Local online ad spending will increase at an annual rate of 12.7% between 2011 and 2016, nearly doubling from $21.2 billion to $38 billion during that period. Digital growth will offset slower-than-expected gains in total local media ad revenues, projected to increase only 2.6% annually, according to a BIA/Kelsey forecast.
Because of a mostly sluggish U.S. economy through 2011, the local media research firm scaled back its estimate of the overall U.S. local media market to $132.8 billion from $135.9 billion last year. The slowdown, triggered by the European financial crisis, continued high unemployment and the lagging housing market, led to a decrease of 2.4% from 2010.
Traditional local media revenues are projected to be essentially flat in the coming years, rising from $111.5 billion in 2011 to $112.7 billion in 2016. Even with a bump in political ad spending in 2012, traditional ad spending will increase from $700 million to $112.2 billion.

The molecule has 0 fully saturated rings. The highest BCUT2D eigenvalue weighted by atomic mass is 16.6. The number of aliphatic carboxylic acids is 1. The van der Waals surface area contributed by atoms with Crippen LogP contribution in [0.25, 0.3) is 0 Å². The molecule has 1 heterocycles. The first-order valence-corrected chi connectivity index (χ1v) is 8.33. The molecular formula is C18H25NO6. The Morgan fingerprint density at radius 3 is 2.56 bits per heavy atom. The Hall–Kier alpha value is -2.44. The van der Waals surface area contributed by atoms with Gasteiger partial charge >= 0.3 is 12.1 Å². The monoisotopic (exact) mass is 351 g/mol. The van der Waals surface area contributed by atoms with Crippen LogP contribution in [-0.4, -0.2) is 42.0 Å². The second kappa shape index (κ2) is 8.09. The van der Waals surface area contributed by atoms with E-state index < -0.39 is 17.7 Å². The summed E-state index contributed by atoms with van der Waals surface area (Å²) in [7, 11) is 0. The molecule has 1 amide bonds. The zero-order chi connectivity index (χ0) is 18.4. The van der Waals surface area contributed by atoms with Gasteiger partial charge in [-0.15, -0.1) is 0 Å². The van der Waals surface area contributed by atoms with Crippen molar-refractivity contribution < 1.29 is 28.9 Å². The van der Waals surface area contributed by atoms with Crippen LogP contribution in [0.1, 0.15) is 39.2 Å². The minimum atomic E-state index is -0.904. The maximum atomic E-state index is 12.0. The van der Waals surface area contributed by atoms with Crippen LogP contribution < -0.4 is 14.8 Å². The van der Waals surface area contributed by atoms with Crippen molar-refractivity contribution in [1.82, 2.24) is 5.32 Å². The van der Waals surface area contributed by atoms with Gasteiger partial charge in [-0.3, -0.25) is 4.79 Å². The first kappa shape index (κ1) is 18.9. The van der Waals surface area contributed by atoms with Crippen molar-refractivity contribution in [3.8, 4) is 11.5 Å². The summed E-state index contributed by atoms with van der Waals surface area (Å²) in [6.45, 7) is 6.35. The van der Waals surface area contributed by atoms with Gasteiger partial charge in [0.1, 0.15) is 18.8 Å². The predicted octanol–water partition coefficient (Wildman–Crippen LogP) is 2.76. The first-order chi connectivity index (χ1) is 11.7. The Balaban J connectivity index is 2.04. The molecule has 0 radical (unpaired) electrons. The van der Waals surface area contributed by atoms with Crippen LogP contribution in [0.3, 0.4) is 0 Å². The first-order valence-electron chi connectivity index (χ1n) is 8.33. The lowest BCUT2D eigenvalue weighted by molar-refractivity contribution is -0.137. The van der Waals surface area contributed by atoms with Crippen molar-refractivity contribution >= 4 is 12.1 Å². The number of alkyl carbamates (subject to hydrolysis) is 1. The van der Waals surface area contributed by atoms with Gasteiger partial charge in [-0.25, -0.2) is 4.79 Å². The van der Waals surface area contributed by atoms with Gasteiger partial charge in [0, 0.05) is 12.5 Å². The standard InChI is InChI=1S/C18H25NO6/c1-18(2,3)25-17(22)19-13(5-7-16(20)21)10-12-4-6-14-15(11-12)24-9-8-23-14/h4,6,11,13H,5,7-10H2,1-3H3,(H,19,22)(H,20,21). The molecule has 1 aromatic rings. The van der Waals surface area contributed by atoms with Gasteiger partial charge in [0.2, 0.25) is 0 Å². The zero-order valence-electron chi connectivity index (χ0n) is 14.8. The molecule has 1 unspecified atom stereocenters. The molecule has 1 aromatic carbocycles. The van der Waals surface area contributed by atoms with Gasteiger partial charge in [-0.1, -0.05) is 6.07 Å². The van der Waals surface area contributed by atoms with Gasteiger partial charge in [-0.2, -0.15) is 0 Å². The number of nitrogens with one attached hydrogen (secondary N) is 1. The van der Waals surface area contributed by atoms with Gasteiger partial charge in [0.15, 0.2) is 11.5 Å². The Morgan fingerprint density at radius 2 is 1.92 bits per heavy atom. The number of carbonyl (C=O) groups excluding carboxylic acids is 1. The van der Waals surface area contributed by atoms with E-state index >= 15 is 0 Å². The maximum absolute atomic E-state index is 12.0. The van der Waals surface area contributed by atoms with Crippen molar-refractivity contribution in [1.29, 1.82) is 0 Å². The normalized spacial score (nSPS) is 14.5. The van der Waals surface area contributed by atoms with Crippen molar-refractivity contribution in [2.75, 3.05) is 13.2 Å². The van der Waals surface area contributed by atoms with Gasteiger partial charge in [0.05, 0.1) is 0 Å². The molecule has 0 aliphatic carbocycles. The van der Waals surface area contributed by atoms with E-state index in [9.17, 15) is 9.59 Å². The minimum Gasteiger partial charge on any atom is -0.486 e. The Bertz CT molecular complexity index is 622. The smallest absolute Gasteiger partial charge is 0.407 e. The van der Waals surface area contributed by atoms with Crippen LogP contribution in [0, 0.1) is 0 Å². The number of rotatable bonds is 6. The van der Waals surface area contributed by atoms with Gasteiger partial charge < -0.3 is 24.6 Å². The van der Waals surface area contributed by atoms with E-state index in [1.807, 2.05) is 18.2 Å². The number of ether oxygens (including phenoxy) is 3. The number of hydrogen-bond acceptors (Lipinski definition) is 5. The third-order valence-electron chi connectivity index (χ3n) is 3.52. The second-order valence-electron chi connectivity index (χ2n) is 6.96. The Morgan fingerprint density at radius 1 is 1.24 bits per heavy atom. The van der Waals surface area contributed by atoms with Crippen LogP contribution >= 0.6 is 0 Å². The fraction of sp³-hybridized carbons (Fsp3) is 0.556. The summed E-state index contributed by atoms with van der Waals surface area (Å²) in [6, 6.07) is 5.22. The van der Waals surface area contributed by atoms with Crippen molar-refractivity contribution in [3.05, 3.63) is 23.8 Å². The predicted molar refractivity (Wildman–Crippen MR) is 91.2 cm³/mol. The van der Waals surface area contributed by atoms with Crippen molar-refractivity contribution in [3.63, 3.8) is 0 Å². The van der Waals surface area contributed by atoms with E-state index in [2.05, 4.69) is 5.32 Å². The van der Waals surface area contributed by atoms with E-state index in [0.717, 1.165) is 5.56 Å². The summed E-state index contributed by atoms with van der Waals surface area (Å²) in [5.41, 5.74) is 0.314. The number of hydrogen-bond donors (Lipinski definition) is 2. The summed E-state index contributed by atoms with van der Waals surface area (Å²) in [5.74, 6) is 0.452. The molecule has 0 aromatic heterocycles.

“Based on the changes in our estimates going forward, we expect the overall local media market will grow a bit more slowly over the next five years,” said Mark Fratrik, vice president/ chief economist at BIA/Kelsey. At the same time, the proportion of local ad dollars captured by digital media is expected to increase from 16% in 2011 to 25.5% in 2016.
BIA/Kelsey defines local advertising as some form of targeted messaging to specific geographic markets spent by national, regional and small-to-medium-sized businesses. Online/interactive ad spending figures include the digital out-of-home category.